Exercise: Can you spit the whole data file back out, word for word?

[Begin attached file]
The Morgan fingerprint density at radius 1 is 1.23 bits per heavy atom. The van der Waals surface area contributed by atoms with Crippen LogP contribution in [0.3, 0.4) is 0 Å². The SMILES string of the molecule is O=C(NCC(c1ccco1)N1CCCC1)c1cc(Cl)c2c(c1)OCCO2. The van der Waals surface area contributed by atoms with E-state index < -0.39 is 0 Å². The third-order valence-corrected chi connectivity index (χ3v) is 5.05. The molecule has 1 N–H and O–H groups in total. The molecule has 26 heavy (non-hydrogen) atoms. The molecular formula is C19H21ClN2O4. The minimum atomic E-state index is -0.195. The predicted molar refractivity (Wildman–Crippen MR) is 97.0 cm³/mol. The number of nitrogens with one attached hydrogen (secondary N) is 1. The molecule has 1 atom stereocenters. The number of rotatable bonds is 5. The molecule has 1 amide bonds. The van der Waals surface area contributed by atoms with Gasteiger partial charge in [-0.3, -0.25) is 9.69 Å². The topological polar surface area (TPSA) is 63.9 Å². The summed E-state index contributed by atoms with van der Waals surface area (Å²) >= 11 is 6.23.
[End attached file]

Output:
The Morgan fingerprint density at radius 1 is 1.23 bits per heavy atom. The van der Waals surface area contributed by atoms with Crippen LogP contribution in [0.3, 0.4) is 0 Å². The SMILES string of the molecule is O=C(NCC(c1ccco1)N1CCCC1)c1cc(Cl)c2c(c1)OCCO2. The van der Waals surface area contributed by atoms with E-state index < -0.39 is 0 Å². The third-order valence-corrected chi connectivity index (χ3v) is 5.05. The molecule has 1 N–H and O–H groups in total. The molecule has 26 heavy (non-hydrogen) atoms. The molecular formula is C19H21ClN2O4. The minimum atomic E-state index is -0.195. The predicted molar refractivity (Wildman–Crippen MR) is 97.0 cm³/mol. The number of nitrogens with one attached hydrogen (secondary N) is 1. The molecule has 1 atom stereocenters. The number of rotatable bonds is 5. The molecule has 1 amide bonds. The van der Waals surface area contributed by atoms with Gasteiger partial charge in [-0.3, -0.25) is 9.69 Å². The topological polar surface area (TPSA) is 63.9 Å². The summed E-state index contributed by atoms with van der Waals surface area (Å²) >= 11 is 6.23.